India and the world have watched China’s growing investment in Asia and beyond with a mix of awe and apprehension. The unprecedented scale of these investments, which are concurrent with Beijing becoming more aggressive in pursuing territorial and maritime claims, reflects their significance beyond economics and commerce; they are reshaping political arrangements both within these countries and regionally.
Most of the investments are part of the Belt and Road Initiative (BRI), a plan begun under President Xi Jinping to create a Sino-centric global trading network and sphere of influence. For India, this is a matter of interest and concern – especially since the centrepiece of the BRI is the massive China-Pakistan Economic Corridor (CPEC) which can make Pakistan a regional hub with increased access to the energy fields of central Asia.
The growing economic and political influence of Beijing in India’s neighbourhood cannot be fully understood without a solid base of information. Gateway House has launched a major, year-long visual research and analytic exercise to collect this information, concentrating initially on six of India’s neighbours in South Asia. This report and the maps that accompany it present the outcome of this ongoing research.
- In the past decade, China has invested or committed more than $150 billion in the economies of Bangladesh, the Maldives, Myanmar, Pakistan, Nepal and Sri Lanka. China is now the largest overseas investor in the Maldives, Myanmar, Pakistan and Sri Lanka.
- Chinese penetration is the highest in the two economies that flank India – Myanmar and Pakistan – where Chinese money is bolstering governments that face international isolation due to human rights violations and terrorism respectively.
- Bangladesh, the most vibrant economy in India’s neighbourhood, is least dependent on China.
- China’s playbook is clear: It first enters as a military supplier, then cultivates and partners with local elites, provides modern infrastructure with deferred payments, and entrenches itself.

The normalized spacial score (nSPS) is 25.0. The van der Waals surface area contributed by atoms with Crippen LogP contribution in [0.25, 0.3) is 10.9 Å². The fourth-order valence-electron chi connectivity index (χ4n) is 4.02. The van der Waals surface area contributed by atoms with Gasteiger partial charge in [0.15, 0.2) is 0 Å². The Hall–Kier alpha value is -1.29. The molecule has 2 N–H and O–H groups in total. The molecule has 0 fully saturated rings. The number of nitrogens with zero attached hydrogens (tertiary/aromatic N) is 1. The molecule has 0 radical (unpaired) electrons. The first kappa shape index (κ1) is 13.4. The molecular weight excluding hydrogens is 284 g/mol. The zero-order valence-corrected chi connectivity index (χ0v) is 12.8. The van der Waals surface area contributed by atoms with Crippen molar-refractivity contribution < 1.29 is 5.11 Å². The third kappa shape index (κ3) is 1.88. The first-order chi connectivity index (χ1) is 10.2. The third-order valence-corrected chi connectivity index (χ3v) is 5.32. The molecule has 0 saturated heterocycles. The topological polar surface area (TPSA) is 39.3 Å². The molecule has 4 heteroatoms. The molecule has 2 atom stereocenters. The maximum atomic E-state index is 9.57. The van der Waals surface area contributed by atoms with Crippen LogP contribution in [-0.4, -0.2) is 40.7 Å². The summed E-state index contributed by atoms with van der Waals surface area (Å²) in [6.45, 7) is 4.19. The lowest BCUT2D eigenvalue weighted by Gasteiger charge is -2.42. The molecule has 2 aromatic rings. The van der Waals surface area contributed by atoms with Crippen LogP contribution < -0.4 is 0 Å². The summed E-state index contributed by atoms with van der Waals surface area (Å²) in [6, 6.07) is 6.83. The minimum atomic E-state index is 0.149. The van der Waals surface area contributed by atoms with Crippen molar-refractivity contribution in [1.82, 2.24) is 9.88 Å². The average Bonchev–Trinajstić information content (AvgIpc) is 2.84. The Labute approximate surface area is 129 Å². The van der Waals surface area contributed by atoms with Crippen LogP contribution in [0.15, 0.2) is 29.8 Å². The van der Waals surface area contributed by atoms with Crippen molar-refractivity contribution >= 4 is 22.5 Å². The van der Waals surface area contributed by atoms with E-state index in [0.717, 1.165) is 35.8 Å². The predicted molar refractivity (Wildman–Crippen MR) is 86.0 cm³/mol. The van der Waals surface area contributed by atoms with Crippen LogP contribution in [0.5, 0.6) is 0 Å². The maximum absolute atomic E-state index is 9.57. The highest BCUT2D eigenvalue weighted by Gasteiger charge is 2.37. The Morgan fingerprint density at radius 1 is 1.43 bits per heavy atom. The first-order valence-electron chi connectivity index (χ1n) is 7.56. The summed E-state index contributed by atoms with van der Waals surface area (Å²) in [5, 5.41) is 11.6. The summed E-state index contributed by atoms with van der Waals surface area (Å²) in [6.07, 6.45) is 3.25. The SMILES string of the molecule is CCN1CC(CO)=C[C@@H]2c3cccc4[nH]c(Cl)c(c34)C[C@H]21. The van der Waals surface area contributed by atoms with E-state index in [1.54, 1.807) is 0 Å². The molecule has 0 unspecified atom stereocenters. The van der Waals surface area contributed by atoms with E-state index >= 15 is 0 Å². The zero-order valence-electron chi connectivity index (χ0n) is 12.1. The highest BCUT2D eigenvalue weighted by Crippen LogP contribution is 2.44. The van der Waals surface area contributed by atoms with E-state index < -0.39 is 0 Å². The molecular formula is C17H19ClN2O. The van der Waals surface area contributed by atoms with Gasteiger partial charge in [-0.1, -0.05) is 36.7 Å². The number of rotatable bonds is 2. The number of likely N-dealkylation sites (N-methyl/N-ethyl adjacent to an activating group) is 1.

- Chinese investment is concentrated in hard infrastructure – power, roads, railways, bridges, ports and airports. In most cases, the contractors building these projects are Chinese. In many cases, the only capital available to fund these projects is also Chinese.
- Beyond hard infrastructure, China is thinking geoeconomics. It is investing in the financial systems of these countries. Beijing has taken stakes in the Dhaka and Karachi stock exchanges and cultivated a Yuan trade between China and Pakistan. It is establishing China-based courts for arbitration of BRI disputes. Clearly, Beijing seeks to create new rules, governing business and financial systems in the region – changes that could cement its dominance in India’s neighbourhood.
Pakistan: A Reckless Mortgage
The China-Pakistan Economic Corridor is a strategic play by China disguised as an economic corridor. It may bring some economic benefits to Pakistan in the short run, but will almost certainly cost the country – and India – a big political price in the long run. View the map
Bangladesh: Controlling Financial Infrastructure
China’s investment in Bangladesh’s stock exchange gives Beijing a chance to shape the financial architecture of the most vibrant economy in India’s neighbourhood. View the map
Sri Lanka: Debt-trapped
China has replaced India as Sri Lanka’s biggest economic partner. It is gaining control of Sri Lanka’s ports, which can give it leverage over India’s external trade. View the map
Nepal: Exploiting the Elite
Nepal has historically enjoyed close economic ties with India. But as with other countries in India’s neighbourhood, Chinese investment is leading Nepal to tilt towards China. View the map
Mapping China’s global telecom empire
This version of the Gateway House Map on China’s Expanding Global Telecom Empire identifies some more telecommunication assets — optic-fibre and satellite ground stations — that Beijing is working on in South and Central America, Africa, Myanmar, the Indian Ocean Region and mainland China besides the existing ones, such as the Pakistan East Africa Cable Express (PEACE). It shows the direction China’s investment is taking, its diplomatic overtures and the larger geopolitical implications of its growing telecom empire. View the map
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Amit Bhandari is Fellow, Energy and Environment Studies at Gateway House
Chandni Jindal is Researcher at Gateway House
Visualized and mapped by Debarpan Das
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